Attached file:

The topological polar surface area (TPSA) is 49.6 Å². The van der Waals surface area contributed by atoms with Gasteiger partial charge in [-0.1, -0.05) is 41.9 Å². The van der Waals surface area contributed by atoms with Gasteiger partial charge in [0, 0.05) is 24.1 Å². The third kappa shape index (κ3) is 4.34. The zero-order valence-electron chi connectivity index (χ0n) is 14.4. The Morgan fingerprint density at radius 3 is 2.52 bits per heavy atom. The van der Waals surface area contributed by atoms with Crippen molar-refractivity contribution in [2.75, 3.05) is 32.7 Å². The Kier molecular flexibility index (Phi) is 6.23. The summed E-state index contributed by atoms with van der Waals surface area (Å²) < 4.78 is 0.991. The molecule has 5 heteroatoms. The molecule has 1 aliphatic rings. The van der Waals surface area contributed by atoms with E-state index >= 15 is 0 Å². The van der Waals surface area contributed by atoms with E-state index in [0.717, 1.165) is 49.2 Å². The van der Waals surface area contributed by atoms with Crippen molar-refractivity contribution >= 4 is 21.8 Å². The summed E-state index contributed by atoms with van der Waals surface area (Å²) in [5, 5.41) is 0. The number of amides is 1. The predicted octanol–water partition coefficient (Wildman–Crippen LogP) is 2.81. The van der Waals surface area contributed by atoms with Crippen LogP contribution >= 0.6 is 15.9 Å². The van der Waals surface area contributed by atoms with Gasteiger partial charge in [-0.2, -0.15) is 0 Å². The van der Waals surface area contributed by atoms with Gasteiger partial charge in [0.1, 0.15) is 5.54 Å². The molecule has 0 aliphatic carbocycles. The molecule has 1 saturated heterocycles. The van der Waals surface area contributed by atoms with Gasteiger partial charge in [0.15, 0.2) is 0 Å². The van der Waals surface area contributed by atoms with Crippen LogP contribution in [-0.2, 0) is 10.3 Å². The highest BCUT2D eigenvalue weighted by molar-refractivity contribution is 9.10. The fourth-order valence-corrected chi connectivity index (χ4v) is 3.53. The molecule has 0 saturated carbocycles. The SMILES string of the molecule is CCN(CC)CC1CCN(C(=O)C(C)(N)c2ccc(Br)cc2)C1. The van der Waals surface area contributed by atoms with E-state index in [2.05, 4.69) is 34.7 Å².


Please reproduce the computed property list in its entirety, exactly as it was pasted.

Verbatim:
The topological polar surface area (TPSA) is 49.6 Å². The van der Waals surface area contributed by atoms with Gasteiger partial charge in [-0.1, -0.05) is 41.9 Å². The van der Waals surface area contributed by atoms with Gasteiger partial charge in [0, 0.05) is 24.1 Å². The third kappa shape index (κ3) is 4.34. The zero-order valence-electron chi connectivity index (χ0n) is 14.4. The Morgan fingerprint density at radius 3 is 2.52 bits per heavy atom. The van der Waals surface area contributed by atoms with Crippen molar-refractivity contribution in [2.75, 3.05) is 32.7 Å². The Kier molecular flexibility index (Phi) is 6.23. The summed E-state index contributed by atoms with van der Waals surface area (Å²) < 4.78 is 0.991. The molecule has 5 heteroatoms. The molecule has 1 aliphatic rings. The van der Waals surface area contributed by atoms with E-state index >= 15 is 0 Å². The van der Waals surface area contributed by atoms with E-state index in [0.717, 1.165) is 49.2 Å². The van der Waals surface area contributed by atoms with Crippen molar-refractivity contribution >= 4 is 21.8 Å². The summed E-state index contributed by atoms with van der Waals surface area (Å²) in [5, 5.41) is 0. The number of amides is 1. The predicted octanol–water partition coefficient (Wildman–Crippen LogP) is 2.81. The van der Waals surface area contributed by atoms with Crippen LogP contribution >= 0.6 is 15.9 Å². The van der Waals surface area contributed by atoms with Gasteiger partial charge in [-0.2, -0.15) is 0 Å². The van der Waals surface area contributed by atoms with Gasteiger partial charge in [0.1, 0.15) is 5.54 Å². The molecule has 0 aliphatic carbocycles. The molecule has 1 saturated heterocycles. The van der Waals surface area contributed by atoms with Gasteiger partial charge in [0.15, 0.2) is 0 Å². The van der Waals surface area contributed by atoms with Crippen LogP contribution in [-0.2, 0) is 10.3 Å². The highest BCUT2D eigenvalue weighted by molar-refractivity contribution is 9.10. The fourth-order valence-corrected chi connectivity index (χ4v) is 3.53. The molecule has 0 saturated carbocycles. The SMILES string of the molecule is CCN(CC)CC1CCN(C(=O)C(C)(N)c2ccc(Br)cc2)C1. The van der Waals surface area contributed by atoms with E-state index in [2.05, 4.69) is 34.7 Å².